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Founding Friendship

George Washington, James Madison, and the Creation of the American Republic

Stuart Leibiger

Publication Year: 1999

Although the friendship between George Washington and James Madison was eclipsed in the early 1790s by the alliances of Madison with Jefferson and Washington with Hamilton, their collaboration remains central to the constitutional revolution that launched the American experiment in republican government. Washington relied heavily on Madison's advice, pen, and legislative skill, while Madison found Washington's prestige indispensable for achieving his goals for the new nation. Together, Stuart Leibiger argues, Washington and Madison struggled to conceptualize a political framework that would respond to the majority without violating minority rights. Stubbornly refusing to sacrifice either of these objectives, they cooperated in helping to build and implement a powerful, extremely republican constitution.

Observing Washington and Madison in light of their special relationship, Leibiger argues against a series of misconceptions about the two men. Madison emerges as neither a strong nationalist of the Hamiltonian variety nor a political consolidationist; he did not retreat from nationalism to states' rights in the 1790s, as other historians have charged. Washington, far from being a majestic figurehead, exhibits a strong constitutional vision and firm control of his administration.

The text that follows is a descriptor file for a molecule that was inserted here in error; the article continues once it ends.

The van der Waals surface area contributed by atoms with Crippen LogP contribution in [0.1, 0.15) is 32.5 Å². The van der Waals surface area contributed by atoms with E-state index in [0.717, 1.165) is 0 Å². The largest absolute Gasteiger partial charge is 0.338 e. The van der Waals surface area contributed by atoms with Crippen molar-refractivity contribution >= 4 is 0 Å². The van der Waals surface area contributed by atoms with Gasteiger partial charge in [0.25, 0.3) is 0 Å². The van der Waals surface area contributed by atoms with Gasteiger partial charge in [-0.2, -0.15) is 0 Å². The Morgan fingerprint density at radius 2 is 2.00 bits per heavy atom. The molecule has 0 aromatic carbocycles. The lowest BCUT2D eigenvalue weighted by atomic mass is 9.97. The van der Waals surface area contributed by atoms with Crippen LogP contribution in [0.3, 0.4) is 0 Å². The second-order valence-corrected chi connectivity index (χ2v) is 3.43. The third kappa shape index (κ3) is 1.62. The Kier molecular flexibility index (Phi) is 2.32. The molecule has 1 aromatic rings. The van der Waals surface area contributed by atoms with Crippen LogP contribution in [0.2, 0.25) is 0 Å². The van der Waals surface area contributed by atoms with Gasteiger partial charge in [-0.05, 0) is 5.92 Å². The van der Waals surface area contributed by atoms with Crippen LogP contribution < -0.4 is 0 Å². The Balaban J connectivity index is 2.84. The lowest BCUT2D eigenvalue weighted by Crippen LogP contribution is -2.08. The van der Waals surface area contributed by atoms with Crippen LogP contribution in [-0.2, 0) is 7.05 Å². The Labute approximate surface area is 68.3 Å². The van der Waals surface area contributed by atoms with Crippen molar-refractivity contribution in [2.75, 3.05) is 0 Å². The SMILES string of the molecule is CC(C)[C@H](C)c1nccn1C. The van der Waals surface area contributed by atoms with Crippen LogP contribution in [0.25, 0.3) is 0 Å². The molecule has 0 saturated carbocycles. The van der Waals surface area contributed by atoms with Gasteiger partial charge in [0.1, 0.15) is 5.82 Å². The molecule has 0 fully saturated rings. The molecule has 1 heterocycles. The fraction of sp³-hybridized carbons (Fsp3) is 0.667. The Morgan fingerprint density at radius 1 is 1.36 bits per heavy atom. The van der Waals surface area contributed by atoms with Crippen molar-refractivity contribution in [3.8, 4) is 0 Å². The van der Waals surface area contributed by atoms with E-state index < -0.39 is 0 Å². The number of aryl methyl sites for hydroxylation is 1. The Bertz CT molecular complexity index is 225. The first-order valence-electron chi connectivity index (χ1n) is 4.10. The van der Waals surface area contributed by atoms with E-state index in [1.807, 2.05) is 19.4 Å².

By examining closely Washington and Madison's correspondence and personal visits, Leibiger shows how a marriage of political convenience between two members of the Chesapeake elite grew into a genuine companionship fostered by historical events and a mutual interest in agriculture and science. The development of their friendship, and eventual estrangement, mirrors in fascinating ways the political development of the early Republic.

Published by: University of Virginia Press

Title Page

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Copyright Page

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Table of Contents

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List of Illustrations

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pp. ix-x

This book, many years in the making, could not have been possible without seemingly endless hours of assistance from countless individuals. While it would be difficult for me to remember, let alone recognize, the many people . . .

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pp. 1-10